Synopsis: Dominic and his renegade crew need some money. So they come up with a plan to steal it from a police station! In Rio!
- Acting: Vin Diesel and Paul Walker play the same role they always play, for better or for worse. The rest of the cast is much of the same. Okay (15/25)
- Script/Plot: HOW MANY TIMES WILL HOLLYWOOD MAKE A HEIST MOVIE. Yeah, it is interesting but the rest of the script is just stupid and futile, including the attempts to make “characters”. Bad (10/25)
- Direction: Justin Lin is the director, and he did the last 3 Fast and Furious movies. He knows what he is doing. Good (22/25)
- Special Effects: Despite the excitement and good production values, the action sequences have reached the point where they completly defy the laws of physics. Good (18/25)
The Verdict: (65/100) = D (Not Recommended)
- What’s Good: Fast cars, a director that knows how to film said fast cars, and lots of fast cars doing fun things.
- What’s Bad: A generic characterless plot devoid of originality that we’ve seen so many times before, and stunts/action so over-the-top that the movie loses its redability.
- Summary: Stupid fun.
3. Rated: Horrible Bosses (2011)
Vulgar comedies are in. If The Hangover showed us anything, it’s that vulgar humor can sell if it is widely identifyable. Horrible Bosses cashes in on this trend with the widely identifyable idea that people hate their bosses. It goes even farther to suggest that this hatred might run so deep as to drive a person to commit murder. It seems like a dark subject, but Horrible Bosses handles it well, not as a black comedy, but as a ab-busting laugh fest. And how do the film makers get away with this? Stupid characters in ridiculous situations.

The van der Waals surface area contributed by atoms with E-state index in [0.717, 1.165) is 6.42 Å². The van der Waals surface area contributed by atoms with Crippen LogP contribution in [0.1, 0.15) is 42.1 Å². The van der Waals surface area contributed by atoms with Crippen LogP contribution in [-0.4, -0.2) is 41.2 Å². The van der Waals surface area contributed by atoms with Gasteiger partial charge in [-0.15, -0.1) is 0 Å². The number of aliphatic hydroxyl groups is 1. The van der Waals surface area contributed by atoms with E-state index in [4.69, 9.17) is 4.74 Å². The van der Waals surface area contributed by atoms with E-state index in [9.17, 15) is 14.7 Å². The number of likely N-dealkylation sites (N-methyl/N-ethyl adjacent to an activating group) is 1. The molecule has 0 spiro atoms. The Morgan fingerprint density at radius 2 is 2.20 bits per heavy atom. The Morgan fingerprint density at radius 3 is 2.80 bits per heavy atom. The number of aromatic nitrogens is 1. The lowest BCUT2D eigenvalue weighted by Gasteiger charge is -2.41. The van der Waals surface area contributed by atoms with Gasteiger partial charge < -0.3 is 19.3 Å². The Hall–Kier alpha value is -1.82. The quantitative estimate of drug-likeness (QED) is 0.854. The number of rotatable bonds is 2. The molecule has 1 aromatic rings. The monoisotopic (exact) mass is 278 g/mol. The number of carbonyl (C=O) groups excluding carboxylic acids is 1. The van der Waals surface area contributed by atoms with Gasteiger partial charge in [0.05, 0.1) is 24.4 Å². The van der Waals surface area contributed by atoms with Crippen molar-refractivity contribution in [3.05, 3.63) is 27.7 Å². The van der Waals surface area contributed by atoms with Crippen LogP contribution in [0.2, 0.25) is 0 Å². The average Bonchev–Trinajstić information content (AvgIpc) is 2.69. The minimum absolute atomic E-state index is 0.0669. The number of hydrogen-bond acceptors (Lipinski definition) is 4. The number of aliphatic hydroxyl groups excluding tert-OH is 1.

Synopsis: Three friends hate their bosses, and as a result they devise a plan to murder each other’s bosses.
- Acting: Charlie Day proves that he is ready for the big screen, and Jason Bateman and Jason Sudeikis are along for the ride. Also, there are some excellent cameos. Good (23/25)
- Script/Plot: Dumb at times, but is a mix between The Hangover and Throw Mamma From the Train with enough originality to make it worth seeing. Okay (18/25)
- Direction: The director does an excellent job weaving multiple story lines into a logical sequence of events. Good (22/25)
- Special Effects: The physical comedy bits are pulled off perfectly, and the production values are high. Good (21/25)
The Verdict: (84/100) = B (Recommended)
- The Good: Great actors play great characters in a lively story with enough hilarious twists to make it more than your typical comedy movie.
- The Bad: Borrows some ideas and much of its success from other movies.
- Summary: Stupid characters doing stupid things makes anything funny, even murder.
4. Rated: Transformers: Dark Side of the Moon (2011)
Michael Bay is the epitome of everything that is wrong with Hollywood. His movies are all flash, no substance. Made not for an artistic purpose, not to address a problem, not to investigate nor voice an opinion. His films are made to make money. Therefore, when I heard that Michael Bay had admitted that his last transformers movie, Revenge of the Fallen, was trash, I had hope. Hope that he would right the franchise and make a solid movie that would for once not rely on explosions as the sole entertaining factor. Even better, when Dark Side of the Moon came out, the reviews were positive. LIARS! Seeing the movie for myself, I can tell you that nothing has changed. Dark Side of the Moon is as much a black hole for intellegence as its predecessor. How can people be entertained by such trash?